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Growing Olives in Zone 7?

USDA Zone 7 is typically considered too cold for olive trees. But we're gardeners, which means we want to grow beautiful trees that aren't recommended for our zones. That goes both ways too -- for every New Yorker wanting a Meyer lemon tree we have a Southern Californian longing to grow Bartlett pears. Tricia plants an olive tree in our latest video and that probably has you fired up about the beautiful and long-lived trees, with their crop of health-giving fruit. Here's how to push the envelope for olives in your climate.

Classic ways to find warmth for olives in your zone

Find the warm microclimates on your property Microclimates are the hotter and cooler parts of your landscape. Tips for locating warm microclimates: Up against the wall Heat will reflect from a south or west-facing wall of your house, outbuilding or wooden fence. The stored heat from the daytime will continue to warm the tree at night, raising the temperatures by several degrees. Plant an olive near one of those structures (allowing room for mature olive tree branches and good air circulation around the tree). Facing south or west Garden areas that get full southern exposure are the warmest parts of the landscape. Western exposures come next as hot spots. An eastern exposure captures morning sun, but is shaded in the afternoon, so there is not enough additional heat to really create a warmer microclimate. Higher is better The upper part of a slope will be warmer than the lower part. Cold air heads down hills and into valleys, bringing cooler temperatures and increased potential for frost.

Olive varieties that are more cold-tolerant

Typical olives trees will be damaged by temperatures below 17F and may not survive temperatures below 10F. A few varieties are a bit tougher and more likely to make it through cold spells. If you're in USDA Zone 7, we recommend Mission and Arbequina olive trees.

Baby the olive trees through cold spells

A reliable, temporary measure for protecting your olive tree in a cold spell is to use floating row cover fabric like Agribon as a shield over the tree. An unusual cold-proofing method is suggested by the Texas Olive Council, "To protect from the cold, mound trees with about 18 inches of soil on the trunk until they reach the age of five. Soil should be mounded in November and removed in late March." Grow olives in containers A sure-fire way of controlling the climate is to grow olive trees in containers (they adapt well to that life). Either seasonally, or during cold spells, move the containers under the eaves of your house, or into a structure where the olives will remain at comfortable temperatures. With a combination of warm microclimate, a proper variety, and safeguards during cold spells you should be able to grow olives in Zone 7.

28 comments

  • I have a small 3-year-old olive tree in a container in my patio area, something has been eating the leaves summer and this winter. I am in Ga. zone 7. What would be eating my leaves and what can I use that is not chemical?

    katy
  • Terry, I would wait to plant it outside when it has warmed up a bit. Unless you get one locally that has been acclimated to the cold weather. It might be quite a shock putting in a tree that has been kept indoors. Our trees are probably not as big as you want, they are about two feet and pencil size caliper.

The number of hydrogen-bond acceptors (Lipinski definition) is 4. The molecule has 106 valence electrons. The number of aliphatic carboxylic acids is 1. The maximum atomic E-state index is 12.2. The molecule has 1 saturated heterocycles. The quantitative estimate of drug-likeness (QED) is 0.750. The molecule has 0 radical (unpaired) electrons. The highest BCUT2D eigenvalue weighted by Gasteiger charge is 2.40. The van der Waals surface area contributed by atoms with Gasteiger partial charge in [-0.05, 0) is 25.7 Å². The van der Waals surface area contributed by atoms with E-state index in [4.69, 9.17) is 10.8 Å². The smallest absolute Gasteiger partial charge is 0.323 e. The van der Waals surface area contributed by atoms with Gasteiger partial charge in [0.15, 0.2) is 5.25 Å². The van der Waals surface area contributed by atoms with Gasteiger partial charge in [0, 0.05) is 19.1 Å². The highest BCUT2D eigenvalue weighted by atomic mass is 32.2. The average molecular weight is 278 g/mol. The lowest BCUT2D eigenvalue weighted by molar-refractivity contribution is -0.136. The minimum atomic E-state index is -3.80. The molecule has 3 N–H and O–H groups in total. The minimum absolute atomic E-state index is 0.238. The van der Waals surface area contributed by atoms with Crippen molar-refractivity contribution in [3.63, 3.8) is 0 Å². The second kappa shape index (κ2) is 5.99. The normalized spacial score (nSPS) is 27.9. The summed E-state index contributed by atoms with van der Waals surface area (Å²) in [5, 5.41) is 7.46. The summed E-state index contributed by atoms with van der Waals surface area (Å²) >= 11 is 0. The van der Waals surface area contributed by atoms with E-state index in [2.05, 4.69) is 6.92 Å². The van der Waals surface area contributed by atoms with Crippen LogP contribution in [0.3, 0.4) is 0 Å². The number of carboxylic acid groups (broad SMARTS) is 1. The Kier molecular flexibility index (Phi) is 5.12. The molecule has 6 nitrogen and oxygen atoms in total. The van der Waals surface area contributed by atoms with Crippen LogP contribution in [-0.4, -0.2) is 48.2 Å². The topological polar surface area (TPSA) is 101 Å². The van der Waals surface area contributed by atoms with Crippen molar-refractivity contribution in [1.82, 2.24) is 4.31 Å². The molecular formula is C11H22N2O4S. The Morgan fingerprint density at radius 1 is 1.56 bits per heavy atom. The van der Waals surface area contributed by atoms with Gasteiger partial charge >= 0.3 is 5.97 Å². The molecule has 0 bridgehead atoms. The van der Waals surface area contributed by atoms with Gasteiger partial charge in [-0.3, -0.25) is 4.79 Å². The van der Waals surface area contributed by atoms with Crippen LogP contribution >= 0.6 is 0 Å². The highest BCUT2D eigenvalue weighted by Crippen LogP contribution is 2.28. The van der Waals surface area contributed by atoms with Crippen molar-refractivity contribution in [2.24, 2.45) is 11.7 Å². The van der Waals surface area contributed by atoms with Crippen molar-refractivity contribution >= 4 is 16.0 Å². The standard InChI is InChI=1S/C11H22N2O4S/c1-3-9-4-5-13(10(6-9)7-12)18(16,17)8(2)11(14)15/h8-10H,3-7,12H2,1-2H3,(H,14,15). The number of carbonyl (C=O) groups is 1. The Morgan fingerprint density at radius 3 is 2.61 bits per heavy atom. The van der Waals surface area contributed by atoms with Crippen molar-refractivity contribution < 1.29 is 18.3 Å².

Suzanne at GrowOrganic.com
  • I am in North Central Texas, zone 7, and I want to plant an Arbequina olive tree. I want to get one that is already 2-3 ft tall, when would be the best time to plant it outdoors?
    Thanks!

    Terry
  • This is my first winter with an olive tree.(potted) It flourished outside all summer and fall but its been dropping leaves all winter inside no matter what I do. It barely has any healthy leaves remaining. Its in a room with plenty of sunlight. Is it normal to drop leaves? The tiny branches that are now bare are also brittle like tbey are dead. Any tips for me? I’m afraid it won’t last another month.

    Derek
  • I have an olive I have been growing for several years in a pot in Zone 7a. I bring it inside in a greenhouse-type area beneath my deck for each winter. I would like to plant it out on a south facing protected wall and was thinking I could build a temporary hoophouse-like structure on the wall that I could take down each spring. Would that possibly work? I think it would stay warm enough but would it get too hot on warm days? I do protect a fig in this same area each year but it is wrapped and insulated top to bottom with leaves. I can’t do that with an olive can I – because that would be easiest? Any thoughts

    Eric Deaver
  • Max, it is possible, but you should follow some of the suggestions in this article. It will be more work and you will need to be dedicated to taking care of the olive during the winter months.

    Suzanne at GrowOrganic.com
  • Max, it is possible, but you should follow some of the suggestions in this article. It will be more work and you will need to be dedicated to taking care of the olive during the winter months.

    Suzanne at GrowOrganic.com
  • Derek, Zone 6 is pretty cold for growing an olive unless you have a heated greenhouse. Good luck.

    Suzanne at GrowOrganic.com
  • It is an Arbequina. I’m in zone 6 in Southern Pennsylvania. I started out watering very little and it did not do well. The last month I watered more often and it has not changed. I’m hoping to get it outside in the next couple weeks.

    Derek
  • Derek, what kind of olive tree and what zone do you live in? Sounds like your tree is very stressed. How much are you watering the tree? You don’t want to over water the tree.

    Suzanne at GrowOrganic.com

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